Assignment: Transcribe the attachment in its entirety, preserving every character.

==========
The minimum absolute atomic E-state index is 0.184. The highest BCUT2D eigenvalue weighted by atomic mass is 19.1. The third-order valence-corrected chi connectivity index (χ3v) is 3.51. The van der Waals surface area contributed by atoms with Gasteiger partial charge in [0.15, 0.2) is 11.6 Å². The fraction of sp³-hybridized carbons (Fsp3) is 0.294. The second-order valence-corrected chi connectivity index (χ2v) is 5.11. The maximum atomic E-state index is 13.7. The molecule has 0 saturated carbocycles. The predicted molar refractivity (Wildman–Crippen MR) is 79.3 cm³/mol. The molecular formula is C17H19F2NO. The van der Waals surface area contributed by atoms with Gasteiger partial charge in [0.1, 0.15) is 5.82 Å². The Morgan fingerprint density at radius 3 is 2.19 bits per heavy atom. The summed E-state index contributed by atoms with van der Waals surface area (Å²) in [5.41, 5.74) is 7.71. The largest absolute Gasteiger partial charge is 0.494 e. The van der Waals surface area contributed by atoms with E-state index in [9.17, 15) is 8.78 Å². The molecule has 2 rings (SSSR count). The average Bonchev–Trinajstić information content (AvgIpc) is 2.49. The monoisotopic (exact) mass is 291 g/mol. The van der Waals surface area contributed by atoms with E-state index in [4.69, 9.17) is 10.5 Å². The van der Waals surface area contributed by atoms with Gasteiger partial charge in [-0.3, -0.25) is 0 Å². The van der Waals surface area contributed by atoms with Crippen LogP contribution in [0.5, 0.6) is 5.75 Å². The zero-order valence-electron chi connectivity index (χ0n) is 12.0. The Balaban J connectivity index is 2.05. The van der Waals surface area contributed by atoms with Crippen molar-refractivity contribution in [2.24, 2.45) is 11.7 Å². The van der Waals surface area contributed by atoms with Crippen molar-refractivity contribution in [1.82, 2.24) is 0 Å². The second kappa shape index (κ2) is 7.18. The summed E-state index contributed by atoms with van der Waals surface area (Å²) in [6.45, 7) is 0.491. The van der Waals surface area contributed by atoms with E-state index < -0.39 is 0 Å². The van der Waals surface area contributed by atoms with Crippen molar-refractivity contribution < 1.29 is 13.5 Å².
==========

The minimum absolute atomic E-state index is 0.184. The highest BCUT2D eigenvalue weighted by atomic mass is 19.1. The third-order valence-corrected chi connectivity index (χ3v) is 3.51. The van der Waals surface area contributed by atoms with Gasteiger partial charge in [0.15, 0.2) is 11.6 Å². The fraction of sp³-hybridized carbons (Fsp3) is 0.294. The second-order valence-corrected chi connectivity index (χ2v) is 5.11. The maximum atomic E-state index is 13.7. The molecule has 0 saturated carbocycles. The predicted molar refractivity (Wildman–Crippen MR) is 79.3 cm³/mol. The molecular formula is C17H19F2NO. The van der Waals surface area contributed by atoms with Gasteiger partial charge in [0.1, 0.15) is 5.82 Å². The Morgan fingerprint density at radius 3 is 2.19 bits per heavy atom. The summed E-state index contributed by atoms with van der Waals surface area (Å²) in [5.41, 5.74) is 7.71. The largest absolute Gasteiger partial charge is 0.494 e. The van der Waals surface area contributed by atoms with E-state index in [9.17, 15) is 8.78 Å². The molecule has 2 rings (SSSR count). The average Bonchev–Trinajstić information content (AvgIpc) is 2.49. The monoisotopic (exact) mass is 291 g/mol. The van der Waals surface area contributed by atoms with E-state index in [4.69, 9.17) is 10.5 Å². The van der Waals surface area contributed by atoms with Gasteiger partial charge in [-0.3, -0.25) is 0 Å². The van der Waals surface area contributed by atoms with Crippen LogP contribution in [0.5, 0.6) is 5.75 Å². The zero-order valence-electron chi connectivity index (χ0n) is 12.0. The Balaban J connectivity index is 2.05. The van der Waals surface area contributed by atoms with Crippen molar-refractivity contribution in [2.24, 2.45) is 11.7 Å². The van der Waals surface area contributed by atoms with Crippen molar-refractivity contribution in [1.82, 2.24) is 0 Å². The second kappa shape index (κ2) is 7.18. The summed E-state index contributed by atoms with van der Waals surface area (Å²) in [6.45, 7) is 0.491. The van der Waals surface area contributed by atoms with E-state index < -0.39 is 0 Å². The van der Waals surface area contributed by atoms with Crippen molar-refractivity contribution < 1.29 is 13.5 Å².